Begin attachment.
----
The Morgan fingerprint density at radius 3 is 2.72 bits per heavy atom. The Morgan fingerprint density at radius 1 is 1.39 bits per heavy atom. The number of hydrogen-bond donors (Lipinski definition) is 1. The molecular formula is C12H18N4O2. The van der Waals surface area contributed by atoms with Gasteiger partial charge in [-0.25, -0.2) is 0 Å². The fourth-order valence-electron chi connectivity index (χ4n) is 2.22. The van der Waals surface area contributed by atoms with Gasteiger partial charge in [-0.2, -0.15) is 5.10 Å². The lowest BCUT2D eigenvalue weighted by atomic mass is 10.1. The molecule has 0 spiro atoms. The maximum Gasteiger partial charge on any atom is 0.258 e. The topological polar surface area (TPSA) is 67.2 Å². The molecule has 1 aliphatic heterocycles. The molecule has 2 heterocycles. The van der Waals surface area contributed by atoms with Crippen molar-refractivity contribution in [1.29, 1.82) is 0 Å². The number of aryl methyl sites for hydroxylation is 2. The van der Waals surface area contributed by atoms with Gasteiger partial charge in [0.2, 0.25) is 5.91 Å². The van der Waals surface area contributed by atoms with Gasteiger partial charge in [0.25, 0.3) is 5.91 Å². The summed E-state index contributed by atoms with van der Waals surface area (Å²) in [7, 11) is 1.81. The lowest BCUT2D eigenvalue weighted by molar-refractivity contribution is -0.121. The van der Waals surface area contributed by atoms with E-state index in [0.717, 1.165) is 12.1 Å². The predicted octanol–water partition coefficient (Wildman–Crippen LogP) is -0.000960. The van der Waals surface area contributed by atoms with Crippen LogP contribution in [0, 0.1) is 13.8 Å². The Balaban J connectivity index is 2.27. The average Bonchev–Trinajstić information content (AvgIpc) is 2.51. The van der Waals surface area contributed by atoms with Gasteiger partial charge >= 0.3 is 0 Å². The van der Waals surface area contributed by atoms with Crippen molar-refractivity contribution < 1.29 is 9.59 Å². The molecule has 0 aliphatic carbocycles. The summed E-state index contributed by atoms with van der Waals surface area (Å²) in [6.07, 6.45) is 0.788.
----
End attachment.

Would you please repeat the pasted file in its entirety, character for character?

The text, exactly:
The Morgan fingerprint density at radius 3 is 2.72 bits per heavy atom. The Morgan fingerprint density at radius 1 is 1.39 bits per heavy atom. The number of hydrogen-bond donors (Lipinski definition) is 1. The molecular formula is C12H18N4O2. The van der Waals surface area contributed by atoms with Gasteiger partial charge in [-0.25, -0.2) is 0 Å². The fourth-order valence-electron chi connectivity index (χ4n) is 2.22. The van der Waals surface area contributed by atoms with Gasteiger partial charge in [-0.2, -0.15) is 5.10 Å². The lowest BCUT2D eigenvalue weighted by atomic mass is 10.1. The molecule has 0 spiro atoms. The maximum Gasteiger partial charge on any atom is 0.258 e. The topological polar surface area (TPSA) is 67.2 Å². The molecule has 1 aliphatic heterocycles. The molecule has 2 heterocycles. The van der Waals surface area contributed by atoms with Crippen molar-refractivity contribution in [1.29, 1.82) is 0 Å². The number of aryl methyl sites for hydroxylation is 2. The van der Waals surface area contributed by atoms with Gasteiger partial charge in [0.2, 0.25) is 5.91 Å². The van der Waals surface area contributed by atoms with Gasteiger partial charge in [0.25, 0.3) is 5.91 Å². The summed E-state index contributed by atoms with van der Waals surface area (Å²) in [7, 11) is 1.81. The lowest BCUT2D eigenvalue weighted by molar-refractivity contribution is -0.121. The van der Waals surface area contributed by atoms with E-state index in [0.717, 1.165) is 12.1 Å². The predicted octanol–water partition coefficient (Wildman–Crippen LogP) is -0.000960. The van der Waals surface area contributed by atoms with Crippen LogP contribution in [0, 0.1) is 13.8 Å². The Balaban J connectivity index is 2.27. The average Bonchev–Trinajstić information content (AvgIpc) is 2.51. The van der Waals surface area contributed by atoms with Gasteiger partial charge >= 0.3 is 0 Å². The van der Waals surface area contributed by atoms with Crippen molar-refractivity contribution < 1.29 is 9.59 Å². The molecule has 0 aliphatic carbocycles. The summed E-state index contributed by atoms with van der Waals surface area (Å²) in [6.07, 6.45) is 0.788.